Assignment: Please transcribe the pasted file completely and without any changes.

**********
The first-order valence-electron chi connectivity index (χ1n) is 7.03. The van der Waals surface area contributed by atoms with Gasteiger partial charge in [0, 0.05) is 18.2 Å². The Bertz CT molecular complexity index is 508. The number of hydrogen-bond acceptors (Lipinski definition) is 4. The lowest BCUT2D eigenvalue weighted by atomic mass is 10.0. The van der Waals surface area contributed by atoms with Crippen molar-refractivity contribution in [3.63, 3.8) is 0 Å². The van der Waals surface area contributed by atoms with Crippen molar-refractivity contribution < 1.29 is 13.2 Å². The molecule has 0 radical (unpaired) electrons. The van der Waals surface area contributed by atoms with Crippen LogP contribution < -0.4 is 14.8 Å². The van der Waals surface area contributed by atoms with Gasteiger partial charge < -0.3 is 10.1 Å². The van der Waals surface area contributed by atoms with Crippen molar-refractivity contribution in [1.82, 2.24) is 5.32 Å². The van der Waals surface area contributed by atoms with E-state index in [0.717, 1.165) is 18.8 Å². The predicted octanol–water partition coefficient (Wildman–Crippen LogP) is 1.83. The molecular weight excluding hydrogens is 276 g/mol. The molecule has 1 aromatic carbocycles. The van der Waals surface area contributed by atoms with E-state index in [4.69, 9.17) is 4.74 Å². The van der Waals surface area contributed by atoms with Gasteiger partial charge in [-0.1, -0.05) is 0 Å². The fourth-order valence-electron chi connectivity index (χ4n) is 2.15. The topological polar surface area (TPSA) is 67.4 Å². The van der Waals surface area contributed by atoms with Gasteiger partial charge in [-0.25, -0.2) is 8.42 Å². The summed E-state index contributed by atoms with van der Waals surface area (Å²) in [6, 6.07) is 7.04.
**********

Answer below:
The first-order valence-electron chi connectivity index (χ1n) is 7.03. The van der Waals surface area contributed by atoms with Gasteiger partial charge in [0, 0.05) is 18.2 Å². The Bertz CT molecular complexity index is 508. The number of hydrogen-bond acceptors (Lipinski definition) is 4. The lowest BCUT2D eigenvalue weighted by atomic mass is 10.0. The van der Waals surface area contributed by atoms with Crippen molar-refractivity contribution in [3.63, 3.8) is 0 Å². The van der Waals surface area contributed by atoms with Crippen molar-refractivity contribution < 1.29 is 13.2 Å². The molecule has 0 radical (unpaired) electrons. The van der Waals surface area contributed by atoms with Crippen LogP contribution < -0.4 is 14.8 Å². The van der Waals surface area contributed by atoms with Gasteiger partial charge < -0.3 is 10.1 Å². The van der Waals surface area contributed by atoms with Crippen molar-refractivity contribution in [1.82, 2.24) is 5.32 Å². The van der Waals surface area contributed by atoms with E-state index in [0.717, 1.165) is 18.8 Å². The predicted octanol–water partition coefficient (Wildman–Crippen LogP) is 1.83. The molecular weight excluding hydrogens is 276 g/mol. The molecule has 1 aromatic carbocycles. The van der Waals surface area contributed by atoms with E-state index in [4.69, 9.17) is 4.74 Å². The van der Waals surface area contributed by atoms with Gasteiger partial charge in [-0.1, -0.05) is 0 Å². The fourth-order valence-electron chi connectivity index (χ4n) is 2.15. The topological polar surface area (TPSA) is 67.4 Å². The van der Waals surface area contributed by atoms with Gasteiger partial charge in [-0.25, -0.2) is 8.42 Å². The summed E-state index contributed by atoms with van der Waals surface area (Å²) in [6, 6.07) is 7.04.